Samsung holds 2nd yearly global AI conference
This was the second year the local electronics giant held the two-day event, which ends today.
“I hope [the company’s] efforts to bring innovation in artificial intelligence technology can one day solve human problems and do good for this world,” said Kim Ki-nam, Samsung’s chief executive for its device solution division, which overlooks its semiconductor business. “With world-class AI experts, we hope today’s forum will contribute to confirming the potential of AI technology and in laying a groundwork for future collaborations.”
In attendance were Yann LeCun, a professor of computer engineering and neural science at New York University, and Yoshua Bengio, professor of computer science at Montreal University. Both are influential researchers in deep learning. The first lecturer was by LeCun. His theme was self-supervised learning, which can reduce human work in the machine learning process through an algorithm that arithmetically reads images.
Bengio shared study results of how the AI training method of Stochastic gradient descent (SGD) can affect deep learning in terms of optimization and generalization.
Thursday’s event will take place at Samsung’s Seoul R&D Campus in Seocho District, southern Seoul. Cynthia Breazeal, a professor of media arts and sciences at the Massachusetts Institute of Technology (MIT), will share insights on issues we might face with the development of social robots and how to address them.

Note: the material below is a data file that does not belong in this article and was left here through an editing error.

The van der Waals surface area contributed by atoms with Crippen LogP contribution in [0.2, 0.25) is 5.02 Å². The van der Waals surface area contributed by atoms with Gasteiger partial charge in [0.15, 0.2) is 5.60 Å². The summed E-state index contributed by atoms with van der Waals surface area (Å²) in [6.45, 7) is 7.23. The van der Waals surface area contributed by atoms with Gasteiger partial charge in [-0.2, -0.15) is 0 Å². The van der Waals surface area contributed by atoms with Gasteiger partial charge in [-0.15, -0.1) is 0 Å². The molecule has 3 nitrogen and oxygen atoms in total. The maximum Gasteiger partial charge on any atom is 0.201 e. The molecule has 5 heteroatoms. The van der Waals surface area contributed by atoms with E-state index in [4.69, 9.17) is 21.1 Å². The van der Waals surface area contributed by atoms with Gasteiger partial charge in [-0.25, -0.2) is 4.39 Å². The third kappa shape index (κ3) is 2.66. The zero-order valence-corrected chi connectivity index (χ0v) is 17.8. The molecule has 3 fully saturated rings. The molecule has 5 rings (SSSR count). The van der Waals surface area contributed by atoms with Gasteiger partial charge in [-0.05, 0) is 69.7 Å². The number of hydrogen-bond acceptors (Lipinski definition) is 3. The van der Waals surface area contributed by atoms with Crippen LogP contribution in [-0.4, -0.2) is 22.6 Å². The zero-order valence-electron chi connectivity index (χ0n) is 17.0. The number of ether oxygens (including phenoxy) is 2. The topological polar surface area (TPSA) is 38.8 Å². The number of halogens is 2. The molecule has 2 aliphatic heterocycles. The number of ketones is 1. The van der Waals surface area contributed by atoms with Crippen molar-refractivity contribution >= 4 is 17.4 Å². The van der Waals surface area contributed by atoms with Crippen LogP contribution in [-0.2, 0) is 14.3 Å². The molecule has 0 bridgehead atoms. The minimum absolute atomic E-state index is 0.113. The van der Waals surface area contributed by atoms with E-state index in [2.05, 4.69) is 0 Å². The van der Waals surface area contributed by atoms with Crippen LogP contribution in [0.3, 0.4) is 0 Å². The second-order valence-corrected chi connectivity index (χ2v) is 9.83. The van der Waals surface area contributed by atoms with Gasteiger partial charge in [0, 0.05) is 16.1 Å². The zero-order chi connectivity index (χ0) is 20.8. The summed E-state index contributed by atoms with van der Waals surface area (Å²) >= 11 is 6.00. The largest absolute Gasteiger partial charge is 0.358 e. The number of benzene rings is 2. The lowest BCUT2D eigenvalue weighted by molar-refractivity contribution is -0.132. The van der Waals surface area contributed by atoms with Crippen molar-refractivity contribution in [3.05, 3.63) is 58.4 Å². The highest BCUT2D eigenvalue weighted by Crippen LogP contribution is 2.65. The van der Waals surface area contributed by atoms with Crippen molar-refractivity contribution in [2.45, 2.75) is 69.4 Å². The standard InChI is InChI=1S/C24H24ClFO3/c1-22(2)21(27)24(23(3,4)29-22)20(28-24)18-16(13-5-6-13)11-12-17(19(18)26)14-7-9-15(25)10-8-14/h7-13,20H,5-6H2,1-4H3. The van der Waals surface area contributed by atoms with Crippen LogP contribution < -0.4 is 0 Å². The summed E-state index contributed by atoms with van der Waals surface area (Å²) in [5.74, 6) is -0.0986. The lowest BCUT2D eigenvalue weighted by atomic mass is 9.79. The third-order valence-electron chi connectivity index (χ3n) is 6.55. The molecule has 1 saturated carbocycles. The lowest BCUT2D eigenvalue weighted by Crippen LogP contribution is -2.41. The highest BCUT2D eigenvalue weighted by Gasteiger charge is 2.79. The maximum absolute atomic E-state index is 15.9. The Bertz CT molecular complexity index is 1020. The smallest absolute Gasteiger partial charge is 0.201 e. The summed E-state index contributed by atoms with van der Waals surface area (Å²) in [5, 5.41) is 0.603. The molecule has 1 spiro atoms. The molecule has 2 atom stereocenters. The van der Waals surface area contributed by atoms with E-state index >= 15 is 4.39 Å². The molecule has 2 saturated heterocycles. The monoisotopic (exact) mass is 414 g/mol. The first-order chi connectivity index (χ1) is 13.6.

Samsung’s researcher Sebastian Seung will describe the results of a study that aimed to better understand the human brain using the artificial neural network. Yiannis Demiris, a professor of human-centered robotics from the Imperial College London, will talk about personal assistive robotics. Maja Pantic, a professor of affective and behavioral computing at the same school and one of the heads at Samsung’s AI Center in Britain, will introduce recent studies in artificial emotional intelligence.
The company said both days’ sessions were attended by more than 1,500 people, including engineers, professors and students.
AI is a big issue for Samsung, which Vice Chairman Lee Jae-yong is keeping a sharp eye on. It was one of four growth engines the company pinpointed in August when it announced a massive 180 trillion won ($159 billion) investment plan. The four business areas alone were to take 25 trillion won in investment.
This year Samsung established six AI research centers, including one that opened last week in New York. The plan is to expand the number of AI engineers by more than 1,000 at its research centers worldwide until 2020.
This week’s forum is Samsung’s drive to create an AI ecosystem in which its smart devices and Internet of Things (IoT) appliances are a part of.
Its AI voice assistant Bixby, released last year, relatively late compared to other global tech companies, is being offered in some of Samsung’s latest home appliances. The goal is to have Bixby in all of its IoT devices by 2020.
BY SONG KYOUNG-SON [firstname.lastname@example.org]
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